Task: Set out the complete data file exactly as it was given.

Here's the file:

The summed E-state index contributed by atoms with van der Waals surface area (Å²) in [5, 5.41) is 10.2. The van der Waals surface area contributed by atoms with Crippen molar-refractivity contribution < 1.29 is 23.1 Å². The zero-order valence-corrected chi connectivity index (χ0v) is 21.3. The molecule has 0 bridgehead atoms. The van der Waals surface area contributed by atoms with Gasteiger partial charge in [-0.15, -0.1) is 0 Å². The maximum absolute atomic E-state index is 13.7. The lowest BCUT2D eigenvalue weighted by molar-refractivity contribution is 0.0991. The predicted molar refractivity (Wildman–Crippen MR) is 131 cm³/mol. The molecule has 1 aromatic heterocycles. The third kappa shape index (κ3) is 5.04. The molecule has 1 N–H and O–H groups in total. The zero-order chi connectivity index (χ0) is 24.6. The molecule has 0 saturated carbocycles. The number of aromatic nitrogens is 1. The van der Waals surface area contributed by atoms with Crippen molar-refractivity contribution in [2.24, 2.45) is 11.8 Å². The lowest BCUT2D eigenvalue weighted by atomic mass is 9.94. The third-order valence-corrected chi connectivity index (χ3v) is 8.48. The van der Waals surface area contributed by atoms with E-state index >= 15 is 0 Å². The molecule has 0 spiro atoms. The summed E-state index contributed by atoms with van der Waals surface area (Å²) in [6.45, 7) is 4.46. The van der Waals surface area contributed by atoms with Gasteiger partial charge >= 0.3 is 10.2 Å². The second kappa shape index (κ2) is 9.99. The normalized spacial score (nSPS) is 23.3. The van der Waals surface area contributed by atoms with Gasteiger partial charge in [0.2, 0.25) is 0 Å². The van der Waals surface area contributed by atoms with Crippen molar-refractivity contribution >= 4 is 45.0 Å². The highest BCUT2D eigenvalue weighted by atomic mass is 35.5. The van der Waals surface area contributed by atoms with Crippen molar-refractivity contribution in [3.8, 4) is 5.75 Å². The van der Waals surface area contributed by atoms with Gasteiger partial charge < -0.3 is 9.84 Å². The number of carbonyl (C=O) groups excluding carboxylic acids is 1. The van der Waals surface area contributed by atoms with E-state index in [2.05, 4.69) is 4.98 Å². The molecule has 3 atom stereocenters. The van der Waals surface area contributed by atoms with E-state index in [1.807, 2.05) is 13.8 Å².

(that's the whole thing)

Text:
The summed E-state index contributed by atoms with van der Waals surface area (Å²) in [5, 5.41) is 10.2. The van der Waals surface area contributed by atoms with Crippen molar-refractivity contribution < 1.29 is 23.1 Å². The zero-order valence-corrected chi connectivity index (χ0v) is 21.3. The molecule has 0 bridgehead atoms. The van der Waals surface area contributed by atoms with Gasteiger partial charge in [-0.15, -0.1) is 0 Å². The maximum absolute atomic E-state index is 13.7. The lowest BCUT2D eigenvalue weighted by molar-refractivity contribution is 0.0991. The predicted molar refractivity (Wildman–Crippen MR) is 131 cm³/mol. The molecule has 1 aromatic heterocycles. The third kappa shape index (κ3) is 5.04. The molecule has 1 N–H and O–H groups in total. The zero-order chi connectivity index (χ0) is 24.6. The molecule has 0 saturated carbocycles. The number of aromatic nitrogens is 1. The van der Waals surface area contributed by atoms with Crippen molar-refractivity contribution in [2.24, 2.45) is 11.8 Å². The lowest BCUT2D eigenvalue weighted by atomic mass is 9.94. The third-order valence-corrected chi connectivity index (χ3v) is 8.48. The van der Waals surface area contributed by atoms with E-state index >= 15 is 0 Å². The molecule has 0 spiro atoms. The summed E-state index contributed by atoms with van der Waals surface area (Å²) in [6.45, 7) is 4.46. The van der Waals surface area contributed by atoms with Gasteiger partial charge >= 0.3 is 10.2 Å². The second kappa shape index (κ2) is 9.99. The normalized spacial score (nSPS) is 23.3. The van der Waals surface area contributed by atoms with Gasteiger partial charge in [0.2, 0.25) is 0 Å². The van der Waals surface area contributed by atoms with Crippen molar-refractivity contribution >= 4 is 45.0 Å². The highest BCUT2D eigenvalue weighted by atomic mass is 35.5. The van der Waals surface area contributed by atoms with Crippen molar-refractivity contribution in [3.8, 4) is 5.75 Å². The van der Waals surface area contributed by atoms with Gasteiger partial charge < -0.3 is 9.84 Å². The number of carbonyl (C=O) groups excluding carboxylic acids is 1. The van der Waals surface area contributed by atoms with E-state index in [2.05, 4.69) is 4.98 Å². The molecule has 3 atom stereocenters. The van der Waals surface area contributed by atoms with E-state index in [1.807, 2.05) is 13.8 Å².